Call Of Duty: Modern Warfare Will Be 'A Hit,' Say Analysts
Call of Duty: Modern Warfare is already out and fans are expecting the game to be a massive success. There are those, however, who believe otherwise, especially with the PR storm Activision Blizzard is facing.
The first-person shooter game is set in a fictitious Middle Eastern country and across Europe. Its main narrative takes players to the ambiguous moral choices that only wars can offer. As for its multiplayer mode, it pits teams against each other in an attempt to obtain the most kills while being able to survive for as long as possible.
If similar shooting titles like Fortnite and Overwatch offer fantasy elements, Call of Duty: Modern Warfare is meant to appeal to hardcore gamers. Notably, Activision Blizzard wants to tap into gamers who are into more realistic scenes.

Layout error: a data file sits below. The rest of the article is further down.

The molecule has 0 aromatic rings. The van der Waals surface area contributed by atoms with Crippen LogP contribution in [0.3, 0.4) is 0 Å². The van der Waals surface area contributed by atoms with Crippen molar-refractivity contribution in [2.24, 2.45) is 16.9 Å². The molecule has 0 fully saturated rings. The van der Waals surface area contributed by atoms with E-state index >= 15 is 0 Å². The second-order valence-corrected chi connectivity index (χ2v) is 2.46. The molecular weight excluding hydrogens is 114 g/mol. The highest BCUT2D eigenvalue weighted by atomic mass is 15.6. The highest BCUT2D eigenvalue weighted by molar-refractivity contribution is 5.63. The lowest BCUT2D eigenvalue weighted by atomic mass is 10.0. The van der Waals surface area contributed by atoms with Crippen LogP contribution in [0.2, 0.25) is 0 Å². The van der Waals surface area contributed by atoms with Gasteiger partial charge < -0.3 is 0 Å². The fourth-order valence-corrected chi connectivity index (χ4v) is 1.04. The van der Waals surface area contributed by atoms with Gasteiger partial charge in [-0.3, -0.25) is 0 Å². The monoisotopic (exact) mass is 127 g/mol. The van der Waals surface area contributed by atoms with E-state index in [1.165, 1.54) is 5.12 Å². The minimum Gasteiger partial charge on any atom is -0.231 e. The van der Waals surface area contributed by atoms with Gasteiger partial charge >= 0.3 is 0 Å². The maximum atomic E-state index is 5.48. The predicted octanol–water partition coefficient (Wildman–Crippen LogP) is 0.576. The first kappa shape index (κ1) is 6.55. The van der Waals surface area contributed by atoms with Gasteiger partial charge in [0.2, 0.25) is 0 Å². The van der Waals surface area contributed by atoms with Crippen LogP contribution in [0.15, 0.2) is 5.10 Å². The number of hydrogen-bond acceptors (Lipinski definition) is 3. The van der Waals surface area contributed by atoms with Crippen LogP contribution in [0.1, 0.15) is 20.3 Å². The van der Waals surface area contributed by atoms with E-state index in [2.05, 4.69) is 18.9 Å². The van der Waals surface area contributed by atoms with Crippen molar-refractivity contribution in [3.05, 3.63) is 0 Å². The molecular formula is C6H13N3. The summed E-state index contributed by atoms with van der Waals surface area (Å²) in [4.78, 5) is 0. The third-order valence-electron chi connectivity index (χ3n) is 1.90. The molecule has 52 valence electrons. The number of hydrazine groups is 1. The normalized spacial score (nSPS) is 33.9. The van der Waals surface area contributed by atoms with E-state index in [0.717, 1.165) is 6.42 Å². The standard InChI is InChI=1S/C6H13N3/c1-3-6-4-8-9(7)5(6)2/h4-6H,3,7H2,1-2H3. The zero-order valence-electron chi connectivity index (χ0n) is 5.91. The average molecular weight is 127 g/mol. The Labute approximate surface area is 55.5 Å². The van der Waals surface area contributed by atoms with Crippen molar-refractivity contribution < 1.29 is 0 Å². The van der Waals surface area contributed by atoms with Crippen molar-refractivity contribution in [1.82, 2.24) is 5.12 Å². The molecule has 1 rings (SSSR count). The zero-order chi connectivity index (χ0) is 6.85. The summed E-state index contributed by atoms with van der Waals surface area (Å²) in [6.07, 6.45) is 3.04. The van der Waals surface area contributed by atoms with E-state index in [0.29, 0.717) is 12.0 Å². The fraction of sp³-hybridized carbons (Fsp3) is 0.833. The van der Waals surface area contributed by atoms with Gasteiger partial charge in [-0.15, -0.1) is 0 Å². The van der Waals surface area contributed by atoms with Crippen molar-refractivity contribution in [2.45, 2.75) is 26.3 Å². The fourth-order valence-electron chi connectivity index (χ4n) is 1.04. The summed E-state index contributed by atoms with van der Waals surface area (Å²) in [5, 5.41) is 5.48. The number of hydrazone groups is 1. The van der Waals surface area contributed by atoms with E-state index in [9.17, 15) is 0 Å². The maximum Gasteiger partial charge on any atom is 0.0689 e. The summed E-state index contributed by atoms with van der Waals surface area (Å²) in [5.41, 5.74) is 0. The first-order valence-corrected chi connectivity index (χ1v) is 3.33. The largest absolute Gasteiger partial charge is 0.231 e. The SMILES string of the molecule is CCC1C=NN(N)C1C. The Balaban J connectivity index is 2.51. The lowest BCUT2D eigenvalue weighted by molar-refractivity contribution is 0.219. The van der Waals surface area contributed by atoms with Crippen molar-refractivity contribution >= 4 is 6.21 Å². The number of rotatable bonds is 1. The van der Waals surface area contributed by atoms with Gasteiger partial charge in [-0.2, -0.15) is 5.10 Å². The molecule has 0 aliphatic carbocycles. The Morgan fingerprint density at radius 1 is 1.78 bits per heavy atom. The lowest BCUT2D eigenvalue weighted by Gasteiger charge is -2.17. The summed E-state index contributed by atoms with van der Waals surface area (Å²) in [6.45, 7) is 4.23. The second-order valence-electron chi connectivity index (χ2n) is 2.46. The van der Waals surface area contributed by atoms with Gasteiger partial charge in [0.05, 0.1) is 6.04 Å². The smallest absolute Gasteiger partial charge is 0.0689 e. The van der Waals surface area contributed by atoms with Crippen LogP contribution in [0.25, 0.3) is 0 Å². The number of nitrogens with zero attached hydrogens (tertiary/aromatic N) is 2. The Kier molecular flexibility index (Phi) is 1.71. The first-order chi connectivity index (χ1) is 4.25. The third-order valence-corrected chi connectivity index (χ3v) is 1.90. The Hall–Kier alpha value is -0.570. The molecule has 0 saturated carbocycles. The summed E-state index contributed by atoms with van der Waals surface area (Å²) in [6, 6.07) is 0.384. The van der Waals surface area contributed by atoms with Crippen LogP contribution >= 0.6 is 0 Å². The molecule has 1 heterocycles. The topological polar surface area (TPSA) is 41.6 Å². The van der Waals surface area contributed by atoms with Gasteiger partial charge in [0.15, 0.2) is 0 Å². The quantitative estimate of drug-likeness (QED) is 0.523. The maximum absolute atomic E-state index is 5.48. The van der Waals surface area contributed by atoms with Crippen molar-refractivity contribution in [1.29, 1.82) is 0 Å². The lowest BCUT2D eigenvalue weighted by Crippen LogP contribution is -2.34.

Interestingly, analysts predict that the game will undoubtedly sell millions of copies and remain a mainstay hit for Activision Blizzard in the future. It is worth noting that Call of Duty: Modern Warfare is the fourth iteration the Modern Warfare series and among the dozens of releases in the huge Call of Duty franchise.
Call of Duty has proven itself to be the best-selling video game franchise in the United States, a feat it has conquered for 10 years in a row. This alone, according to Mat Piscatella, an analyst at NPD Group, is reason enough to make the game a huge hit. "It's not a question of if this Call of Duty will be a hit. The only question is how big a hit it will be," he said. He projected that the new title will be the best-selling game of 2019.
"It's as dependable a title as there is," said Michael Pachter, an analyst at private financial services firm Wedbush. He estimated that Activision Blizzard takes in about $1.3 billion a year from the Call of Duty franchise, which is basically 20% of its sales.
The game is a loose remake of the first Modern Warfare title released back in 2007. "There's a nostalgia factor for gamers of a certain age cohort whose formative experiences in gaming were playing titles like Call of Duty. You have good memories of these games," said Andrew Marok, VP of equity research at Nomura Instinet.关注超越娱乐官网（www.sanqinnews.com）。